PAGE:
Some interesting links from over the weekend:
- Richard Beck writes in defense of Halloween, arguing that it’s a time of remembering or own frailty and fears.
Psychologically, I think Halloween performs two important functions. First, Halloween allows us to collectively process our eventual death and mortality….Second, Halloween allows us to work through our fears of the uncanny, the things that go bump in the night.
- Similarly, Patheos is hosting an interesting series addressing the question, Are demons real?
In this season of haunted houses and horror movies, we couldn’t imagine a better time to grapple with the subject of demons. In the Christian traditions, demons take center stage in numerous biblical stories and continue to chill us today as central characters in popular and religious culture. But do they really exist outside of our imaginations and nightmares? Are demons real, today?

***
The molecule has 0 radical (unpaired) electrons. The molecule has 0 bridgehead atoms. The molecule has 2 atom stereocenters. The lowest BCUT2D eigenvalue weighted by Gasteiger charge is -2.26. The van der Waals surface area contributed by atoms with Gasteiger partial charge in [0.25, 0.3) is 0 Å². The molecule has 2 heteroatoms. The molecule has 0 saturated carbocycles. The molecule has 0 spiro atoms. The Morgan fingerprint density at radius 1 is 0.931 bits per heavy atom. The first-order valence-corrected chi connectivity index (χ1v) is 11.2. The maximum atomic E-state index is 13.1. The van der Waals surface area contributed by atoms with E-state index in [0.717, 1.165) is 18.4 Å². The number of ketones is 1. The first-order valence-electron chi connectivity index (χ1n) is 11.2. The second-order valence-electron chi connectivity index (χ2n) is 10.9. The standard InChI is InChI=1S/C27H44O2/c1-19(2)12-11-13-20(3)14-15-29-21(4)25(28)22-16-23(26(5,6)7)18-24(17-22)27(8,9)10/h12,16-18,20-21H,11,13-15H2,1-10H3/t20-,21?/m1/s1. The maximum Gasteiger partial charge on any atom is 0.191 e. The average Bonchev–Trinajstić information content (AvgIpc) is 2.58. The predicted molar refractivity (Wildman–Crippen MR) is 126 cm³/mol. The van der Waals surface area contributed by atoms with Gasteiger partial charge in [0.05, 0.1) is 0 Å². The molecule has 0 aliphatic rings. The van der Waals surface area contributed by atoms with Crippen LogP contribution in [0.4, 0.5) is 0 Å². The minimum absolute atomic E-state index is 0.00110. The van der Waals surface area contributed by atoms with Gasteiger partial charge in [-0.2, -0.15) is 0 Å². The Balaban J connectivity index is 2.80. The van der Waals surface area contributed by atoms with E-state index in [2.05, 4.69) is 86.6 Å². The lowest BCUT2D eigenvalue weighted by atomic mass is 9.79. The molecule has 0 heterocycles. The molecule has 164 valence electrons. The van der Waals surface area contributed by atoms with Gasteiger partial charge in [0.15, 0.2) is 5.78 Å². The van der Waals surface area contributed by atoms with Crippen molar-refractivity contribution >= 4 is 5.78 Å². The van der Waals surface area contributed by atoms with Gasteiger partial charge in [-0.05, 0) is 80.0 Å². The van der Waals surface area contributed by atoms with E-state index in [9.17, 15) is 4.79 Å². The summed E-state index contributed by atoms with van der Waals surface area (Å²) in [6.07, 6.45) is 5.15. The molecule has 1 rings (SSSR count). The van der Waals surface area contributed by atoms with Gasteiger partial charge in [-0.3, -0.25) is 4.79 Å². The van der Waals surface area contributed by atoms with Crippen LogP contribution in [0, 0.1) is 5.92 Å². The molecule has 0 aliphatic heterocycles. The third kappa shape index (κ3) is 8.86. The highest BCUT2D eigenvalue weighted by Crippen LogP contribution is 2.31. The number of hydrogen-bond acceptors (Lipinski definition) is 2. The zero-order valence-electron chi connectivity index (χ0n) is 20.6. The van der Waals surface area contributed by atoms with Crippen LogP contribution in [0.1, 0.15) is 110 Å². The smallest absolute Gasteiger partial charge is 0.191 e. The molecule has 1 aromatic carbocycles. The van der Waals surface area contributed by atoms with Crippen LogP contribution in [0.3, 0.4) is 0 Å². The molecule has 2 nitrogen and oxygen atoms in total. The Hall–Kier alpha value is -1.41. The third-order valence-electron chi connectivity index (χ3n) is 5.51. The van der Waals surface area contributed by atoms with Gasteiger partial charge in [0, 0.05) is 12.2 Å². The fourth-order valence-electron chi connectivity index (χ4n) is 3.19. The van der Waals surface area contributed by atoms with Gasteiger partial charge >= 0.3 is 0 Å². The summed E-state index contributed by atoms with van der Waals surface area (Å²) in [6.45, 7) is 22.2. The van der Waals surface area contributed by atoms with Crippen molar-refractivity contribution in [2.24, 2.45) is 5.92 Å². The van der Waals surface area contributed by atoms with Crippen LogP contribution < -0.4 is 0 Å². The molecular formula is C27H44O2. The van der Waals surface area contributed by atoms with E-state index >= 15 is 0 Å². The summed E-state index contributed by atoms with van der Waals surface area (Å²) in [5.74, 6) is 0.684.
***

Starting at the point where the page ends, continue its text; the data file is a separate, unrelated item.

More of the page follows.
- Bryan Lilly argues in favor of a more profound materialism, offering four reasons that Christians should value the human body: (1) creation; (2) incarnation; (3) the sacraments; and (4) the resurrection.
Evangelicalism has teetered between a compete disregard for the body…, and a gnostic-inspired view that sees the material world, including our bodies, as something we would be better off without.
As Carnell wrote: “Fundamentalism is a lonely position. It has cut itself off from the general stream of culture, philosophy and ecclesiastical tradition. This accounts, in part, for its robust pride. Since it is no longer in union with the wisdom of the ages, it has no standard by which to judge its own religious pretense.”
- Daniel Kirk argues that although we usually focus on our need to be more like God, what we really need is to become more human.
Humanness is not an opponent in the story of attaining to God’s purposes for us, humanness is the goal of the story, and Jesus is the helper sent to take us there.
- And, Justin Taylor is giving away 20 copies of Kelly Kapic’s God So Loved, He Gave: Entering the Movement of Divine Generosity.